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Police to Launch Criminal Investigation into Post Office Scandal after Vennells 'Performance' at Enquiry

Police to deploy 80 detectives in Post Office case.

Police reportedly coming for Paula Vennells after public performance at enquiry.

Officers from the Major Crimes Unit are reportedly already talking to prosecutors about pursuing those who perpetrated the scandal with the likelihood of criminal charges at the end. The investigation will examine potential offences of perjury, and perverting the course of justice by Post Office senior leaders as well as the tech company Fujitsu.

The police operation will be national and split into four regional hubs. The staffing and resources will be similar to a major murder or terrorism investigation. Police have asked government for a special grant of at least £6.75m to fund the operation.

It is expected the CPS will not reach charging decisions until 2026, and the wait for any criminal trials could be even longer. Detectives and civilian analysts are yet to be recruited, with the start of the full national police investigation months away.

Early work has identified at least 20 potential suspects, but more could follow as the criminal inquiries get fully under way. One source said there could be dozens of potential suspects.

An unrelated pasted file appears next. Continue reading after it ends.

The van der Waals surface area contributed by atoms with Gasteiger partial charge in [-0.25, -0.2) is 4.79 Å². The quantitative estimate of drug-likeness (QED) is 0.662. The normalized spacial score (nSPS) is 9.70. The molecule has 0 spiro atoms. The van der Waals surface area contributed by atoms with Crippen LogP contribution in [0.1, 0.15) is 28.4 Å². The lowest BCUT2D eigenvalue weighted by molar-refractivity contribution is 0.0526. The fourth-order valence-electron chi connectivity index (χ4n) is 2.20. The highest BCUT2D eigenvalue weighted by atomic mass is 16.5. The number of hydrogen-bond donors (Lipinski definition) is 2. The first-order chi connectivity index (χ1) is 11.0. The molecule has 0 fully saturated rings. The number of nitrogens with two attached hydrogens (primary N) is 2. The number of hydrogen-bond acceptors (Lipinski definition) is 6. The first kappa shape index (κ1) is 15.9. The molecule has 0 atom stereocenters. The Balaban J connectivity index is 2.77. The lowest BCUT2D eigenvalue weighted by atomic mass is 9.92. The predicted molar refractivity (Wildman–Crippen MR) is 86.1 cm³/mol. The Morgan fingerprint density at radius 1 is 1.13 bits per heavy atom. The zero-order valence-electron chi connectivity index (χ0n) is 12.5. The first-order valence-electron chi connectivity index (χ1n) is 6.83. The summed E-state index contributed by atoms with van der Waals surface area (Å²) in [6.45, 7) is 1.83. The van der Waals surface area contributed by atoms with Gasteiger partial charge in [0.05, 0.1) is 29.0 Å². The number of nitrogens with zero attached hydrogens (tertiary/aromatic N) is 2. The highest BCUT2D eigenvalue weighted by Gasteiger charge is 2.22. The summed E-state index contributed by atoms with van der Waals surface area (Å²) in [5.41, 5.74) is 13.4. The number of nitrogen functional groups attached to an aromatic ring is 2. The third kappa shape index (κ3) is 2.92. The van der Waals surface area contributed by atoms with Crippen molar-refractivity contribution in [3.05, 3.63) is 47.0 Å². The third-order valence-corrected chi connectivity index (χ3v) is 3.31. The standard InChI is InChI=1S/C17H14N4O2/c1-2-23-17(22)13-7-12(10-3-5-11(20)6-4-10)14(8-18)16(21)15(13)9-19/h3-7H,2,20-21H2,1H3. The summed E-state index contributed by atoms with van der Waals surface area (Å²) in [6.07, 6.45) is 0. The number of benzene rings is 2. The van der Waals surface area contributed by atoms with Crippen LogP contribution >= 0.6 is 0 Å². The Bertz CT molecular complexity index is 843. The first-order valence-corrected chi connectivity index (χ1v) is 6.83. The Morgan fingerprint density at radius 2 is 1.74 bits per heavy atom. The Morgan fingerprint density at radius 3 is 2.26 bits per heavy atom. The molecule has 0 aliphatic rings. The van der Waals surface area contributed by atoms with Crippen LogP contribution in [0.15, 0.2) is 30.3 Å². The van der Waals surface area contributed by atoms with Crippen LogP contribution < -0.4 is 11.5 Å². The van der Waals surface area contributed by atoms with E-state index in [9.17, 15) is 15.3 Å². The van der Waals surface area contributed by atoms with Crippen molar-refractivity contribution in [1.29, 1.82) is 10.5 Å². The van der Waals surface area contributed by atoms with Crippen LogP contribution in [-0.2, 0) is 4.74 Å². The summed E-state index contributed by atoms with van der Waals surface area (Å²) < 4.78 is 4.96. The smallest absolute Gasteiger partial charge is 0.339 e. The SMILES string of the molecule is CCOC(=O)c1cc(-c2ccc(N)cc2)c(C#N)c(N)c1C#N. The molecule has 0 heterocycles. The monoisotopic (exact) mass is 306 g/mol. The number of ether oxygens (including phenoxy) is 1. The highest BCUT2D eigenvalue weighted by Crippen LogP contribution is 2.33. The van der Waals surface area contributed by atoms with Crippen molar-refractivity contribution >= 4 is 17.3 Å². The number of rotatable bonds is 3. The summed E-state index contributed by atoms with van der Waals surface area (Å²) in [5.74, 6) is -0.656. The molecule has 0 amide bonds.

The team, once up and running, will consider whether the offence of fraud should also be added to the list of offences that should be examined. The special case work division of the CPS is advising police on the Post Office investigation and deals with complex cases.

Since 2020, the Metropolitan police has been leading the investigation but the scale of the potential crimes and the fact so many cases are outside the London area has led to the plan to establish a national operation.

Stephen Clayman, the Met commander, said: “A team of detectives has been painstakingly working through millions of documents manually and with the help of specialist software, in parallel with the public inquiry.

“This is very time-consuming and we cannot cut corners and risk missing evidence.

“Given the significant scale of the investigation, it has been agreed by the National Police Chiefs’ Council (NPCC) that the next phase of the investigation will be a national policing effort, coordinated by the Met, with the pursuit of justice at its heart.”

It is expected the plans for the national investigation will go to the police chief’s decision making body, called the National Police Chiefs’ Council, to be approved.

The new national phase of the police investigation will be overseen by a senior officer, most likely the Met assistant commissioner, Louisa Rolfe.

More than 900 sub-post office operators were prosecuted between 1999 and 2015 after errors in the Horizon software system wrongly showed money missing from their branches.

Some were jailed, pursued for money, financially ruined and in some cases so broken by the pressures and injustice they took their own lives. The Post Office continued to fight those who were wronged until 2019.

A new law has exonerated some of those convicted and they will be entitled to final compensation of £600,000, or can accept an interim payment and keep their legal options open.

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